I was amazed at the variety and complexity of the kits on which I was working and am in awe of the medical professionals that are called on to use them, often in the most deeply trying of circumstances. All the returning packs had to be opened and the dates checked on all the individual items for their expiry. At first the amounts we appeared to be throwing away concerned me, although I later found out that some are used in training. Subsequently it dawned on me that the fact they were being returned meant that they didn’t have to be used, and I sincerely hope that the new packs I helped put together similarly come back unused in two years time.
Our days started at 7:15 with breakfast, then a briefing with our madrichim at 8:00, when we got the days news from Israel, currency exchange rates and the days high and low temperatures. The briefing was supposed to be accompanied by flag raising, but the flag was stuck on top of the flagpole and wasn’t lowered all the time we were there!
We then worked until lunch at 11:45, resuming at 1:00 until around 4:30. Supper was at 5:45, after which we gathered at 6:45 for a group evening session with our madrichim. Breakfast and supper were quite often indistinguishable, while lunch was the main substantial meal of the day. The meals were taken with the soldiers in a large mess hall and I have to say I found the food on offer more than acceptable.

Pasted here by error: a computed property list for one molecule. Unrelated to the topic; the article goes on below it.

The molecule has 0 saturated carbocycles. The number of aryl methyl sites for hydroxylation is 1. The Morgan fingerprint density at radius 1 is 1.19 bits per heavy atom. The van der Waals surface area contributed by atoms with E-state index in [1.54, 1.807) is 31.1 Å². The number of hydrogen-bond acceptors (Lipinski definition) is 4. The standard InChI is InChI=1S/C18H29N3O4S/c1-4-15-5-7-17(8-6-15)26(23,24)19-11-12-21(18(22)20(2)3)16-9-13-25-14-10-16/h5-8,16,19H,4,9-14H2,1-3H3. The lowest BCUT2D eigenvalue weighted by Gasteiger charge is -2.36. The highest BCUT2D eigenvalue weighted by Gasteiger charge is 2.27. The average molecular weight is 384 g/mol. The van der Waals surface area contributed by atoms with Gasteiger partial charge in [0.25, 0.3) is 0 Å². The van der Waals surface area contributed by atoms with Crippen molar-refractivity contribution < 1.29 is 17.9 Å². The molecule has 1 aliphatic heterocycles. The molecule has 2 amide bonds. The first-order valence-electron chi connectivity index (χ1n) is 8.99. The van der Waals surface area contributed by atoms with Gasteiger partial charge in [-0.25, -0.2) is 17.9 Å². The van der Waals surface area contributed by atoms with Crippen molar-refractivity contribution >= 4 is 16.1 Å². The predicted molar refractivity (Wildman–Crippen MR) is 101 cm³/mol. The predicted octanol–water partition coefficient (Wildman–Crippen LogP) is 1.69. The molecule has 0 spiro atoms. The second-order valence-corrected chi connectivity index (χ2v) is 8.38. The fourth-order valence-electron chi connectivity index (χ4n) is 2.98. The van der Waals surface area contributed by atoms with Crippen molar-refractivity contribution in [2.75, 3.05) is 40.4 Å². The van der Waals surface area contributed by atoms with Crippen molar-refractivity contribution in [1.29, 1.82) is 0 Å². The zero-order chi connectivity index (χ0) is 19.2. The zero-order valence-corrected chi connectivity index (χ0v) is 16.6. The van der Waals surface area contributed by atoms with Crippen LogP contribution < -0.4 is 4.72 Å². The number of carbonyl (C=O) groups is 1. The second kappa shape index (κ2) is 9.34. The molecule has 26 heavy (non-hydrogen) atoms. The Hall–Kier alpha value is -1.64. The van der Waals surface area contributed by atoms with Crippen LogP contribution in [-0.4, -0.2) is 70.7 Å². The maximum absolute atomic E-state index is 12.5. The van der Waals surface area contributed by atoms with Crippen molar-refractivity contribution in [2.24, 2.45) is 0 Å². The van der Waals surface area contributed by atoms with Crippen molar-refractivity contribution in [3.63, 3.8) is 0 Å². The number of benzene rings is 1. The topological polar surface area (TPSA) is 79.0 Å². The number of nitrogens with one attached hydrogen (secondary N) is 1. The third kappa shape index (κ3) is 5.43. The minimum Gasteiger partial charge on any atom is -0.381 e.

Evening activities were centered on Israel-based information, including a talk from a representative from the Central Bureau of Statistics, and an entertaining evening spent guessing which inventions came from Israel and which from the rest of the world. We also watched a film “Beneath the Helmet” about the training of a group of paratroopers. After the briefings we usually walked around our part of this very large base or sat and talked in our small compound. There was a clubroom with TV, but the temperature inside was at sauna levels, so only the brave stayed for any length of time.
Our first working week ended after lunch on Thursday, after which we were free until midday on the Sunday. I opted to stay for the weekend at Bet Oded, the Sar-El/IDF hostel in Jaffa, which proved a good choice, as it was very centrally located. Others stayed in hotels, some of which gave us discounts, in Tel Aviv, Jerusalem or further afield. Bet Oded comprised similar small dormitory accommodation, with all meals included.